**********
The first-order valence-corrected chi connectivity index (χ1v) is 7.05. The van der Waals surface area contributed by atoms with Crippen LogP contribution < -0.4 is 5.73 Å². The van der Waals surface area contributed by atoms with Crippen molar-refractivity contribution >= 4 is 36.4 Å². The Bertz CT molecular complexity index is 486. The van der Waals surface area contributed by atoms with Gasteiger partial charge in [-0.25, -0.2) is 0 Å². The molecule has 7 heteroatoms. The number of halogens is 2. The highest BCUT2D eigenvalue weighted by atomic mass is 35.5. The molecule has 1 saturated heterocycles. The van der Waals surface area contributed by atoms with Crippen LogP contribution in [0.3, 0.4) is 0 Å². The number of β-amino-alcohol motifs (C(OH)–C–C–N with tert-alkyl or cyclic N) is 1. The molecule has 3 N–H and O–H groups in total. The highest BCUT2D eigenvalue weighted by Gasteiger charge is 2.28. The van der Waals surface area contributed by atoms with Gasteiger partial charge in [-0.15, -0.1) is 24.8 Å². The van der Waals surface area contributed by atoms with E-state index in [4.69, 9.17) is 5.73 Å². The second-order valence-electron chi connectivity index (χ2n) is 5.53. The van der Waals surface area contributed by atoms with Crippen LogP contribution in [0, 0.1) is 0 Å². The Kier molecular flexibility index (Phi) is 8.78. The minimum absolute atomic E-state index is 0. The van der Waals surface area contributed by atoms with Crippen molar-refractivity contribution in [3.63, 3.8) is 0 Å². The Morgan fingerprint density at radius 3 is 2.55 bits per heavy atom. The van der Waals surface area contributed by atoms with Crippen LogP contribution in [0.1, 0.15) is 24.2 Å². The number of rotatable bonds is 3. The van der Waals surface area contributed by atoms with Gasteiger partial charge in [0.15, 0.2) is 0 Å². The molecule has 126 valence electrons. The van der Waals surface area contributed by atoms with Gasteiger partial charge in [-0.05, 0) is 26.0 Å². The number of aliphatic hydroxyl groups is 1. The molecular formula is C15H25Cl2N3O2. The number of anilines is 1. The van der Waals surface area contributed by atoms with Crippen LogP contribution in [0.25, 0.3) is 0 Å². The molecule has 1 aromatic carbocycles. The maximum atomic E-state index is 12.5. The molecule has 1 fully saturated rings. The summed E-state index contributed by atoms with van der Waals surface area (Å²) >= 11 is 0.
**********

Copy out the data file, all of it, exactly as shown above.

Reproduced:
The first-order valence-corrected chi connectivity index (χ1v) is 7.05. The van der Waals surface area contributed by atoms with Crippen LogP contribution < -0.4 is 5.73 Å². The van der Waals surface area contributed by atoms with Crippen molar-refractivity contribution >= 4 is 36.4 Å². The Bertz CT molecular complexity index is 486. The van der Waals surface area contributed by atoms with Gasteiger partial charge in [-0.25, -0.2) is 0 Å². The molecule has 7 heteroatoms. The number of halogens is 2. The highest BCUT2D eigenvalue weighted by atomic mass is 35.5. The molecule has 1 saturated heterocycles. The van der Waals surface area contributed by atoms with Crippen LogP contribution in [0.3, 0.4) is 0 Å². The number of β-amino-alcohol motifs (C(OH)–C–C–N with tert-alkyl or cyclic N) is 1. The molecule has 3 N–H and O–H groups in total. The highest BCUT2D eigenvalue weighted by Gasteiger charge is 2.28. The van der Waals surface area contributed by atoms with Gasteiger partial charge in [-0.15, -0.1) is 24.8 Å². The van der Waals surface area contributed by atoms with E-state index in [4.69, 9.17) is 5.73 Å². The second-order valence-electron chi connectivity index (χ2n) is 5.53. The van der Waals surface area contributed by atoms with Crippen LogP contribution in [0, 0.1) is 0 Å². The Kier molecular flexibility index (Phi) is 8.78. The minimum absolute atomic E-state index is 0. The van der Waals surface area contributed by atoms with Crippen molar-refractivity contribution in [3.63, 3.8) is 0 Å². The Morgan fingerprint density at radius 3 is 2.55 bits per heavy atom. The van der Waals surface area contributed by atoms with Crippen LogP contribution in [0.1, 0.15) is 24.2 Å². The number of rotatable bonds is 3. The van der Waals surface area contributed by atoms with Gasteiger partial charge in [0.15, 0.2) is 0 Å². The molecule has 126 valence electrons. The van der Waals surface area contributed by atoms with Gasteiger partial charge in [-0.05, 0) is 26.0 Å². The number of aliphatic hydroxyl groups is 1. The molecular formula is C15H25Cl2N3O2. The number of anilines is 1. The van der Waals surface area contributed by atoms with Crippen LogP contribution in [0.25, 0.3) is 0 Å². The molecule has 1 aromatic carbocycles. The maximum atomic E-state index is 12.5. The molecule has 1 fully saturated rings. The summed E-state index contributed by atoms with van der Waals surface area (Å²) >= 11 is 0.